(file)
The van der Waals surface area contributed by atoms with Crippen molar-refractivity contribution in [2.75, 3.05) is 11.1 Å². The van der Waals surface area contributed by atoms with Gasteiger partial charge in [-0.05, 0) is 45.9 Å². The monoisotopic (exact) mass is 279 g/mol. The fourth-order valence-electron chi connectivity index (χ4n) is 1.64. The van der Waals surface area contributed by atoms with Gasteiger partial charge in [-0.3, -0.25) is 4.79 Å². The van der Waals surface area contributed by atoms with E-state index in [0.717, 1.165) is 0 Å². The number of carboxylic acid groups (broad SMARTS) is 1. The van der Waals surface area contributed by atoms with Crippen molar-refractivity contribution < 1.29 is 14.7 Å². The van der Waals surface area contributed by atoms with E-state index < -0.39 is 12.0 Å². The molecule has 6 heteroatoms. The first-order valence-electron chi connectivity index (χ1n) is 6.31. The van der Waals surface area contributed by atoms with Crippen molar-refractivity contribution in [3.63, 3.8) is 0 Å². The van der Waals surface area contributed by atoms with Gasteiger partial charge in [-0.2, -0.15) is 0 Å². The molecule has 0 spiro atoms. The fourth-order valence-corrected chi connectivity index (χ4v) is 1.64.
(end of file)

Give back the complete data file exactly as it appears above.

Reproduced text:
The van der Waals surface area contributed by atoms with Crippen molar-refractivity contribution in [2.75, 3.05) is 11.1 Å². The van der Waals surface area contributed by atoms with Gasteiger partial charge in [-0.05, 0) is 45.9 Å². The monoisotopic (exact) mass is 279 g/mol. The fourth-order valence-electron chi connectivity index (χ4n) is 1.64. The van der Waals surface area contributed by atoms with Gasteiger partial charge in [-0.3, -0.25) is 4.79 Å². The van der Waals surface area contributed by atoms with E-state index in [0.717, 1.165) is 0 Å². The number of carboxylic acid groups (broad SMARTS) is 1. The van der Waals surface area contributed by atoms with Crippen molar-refractivity contribution < 1.29 is 14.7 Å². The van der Waals surface area contributed by atoms with E-state index < -0.39 is 12.0 Å². The molecule has 6 heteroatoms. The first-order valence-electron chi connectivity index (χ1n) is 6.31. The van der Waals surface area contributed by atoms with Crippen molar-refractivity contribution in [3.63, 3.8) is 0 Å². The van der Waals surface area contributed by atoms with Gasteiger partial charge in [-0.2, -0.15) is 0 Å². The molecule has 0 spiro atoms. The fourth-order valence-corrected chi connectivity index (χ4v) is 1.64.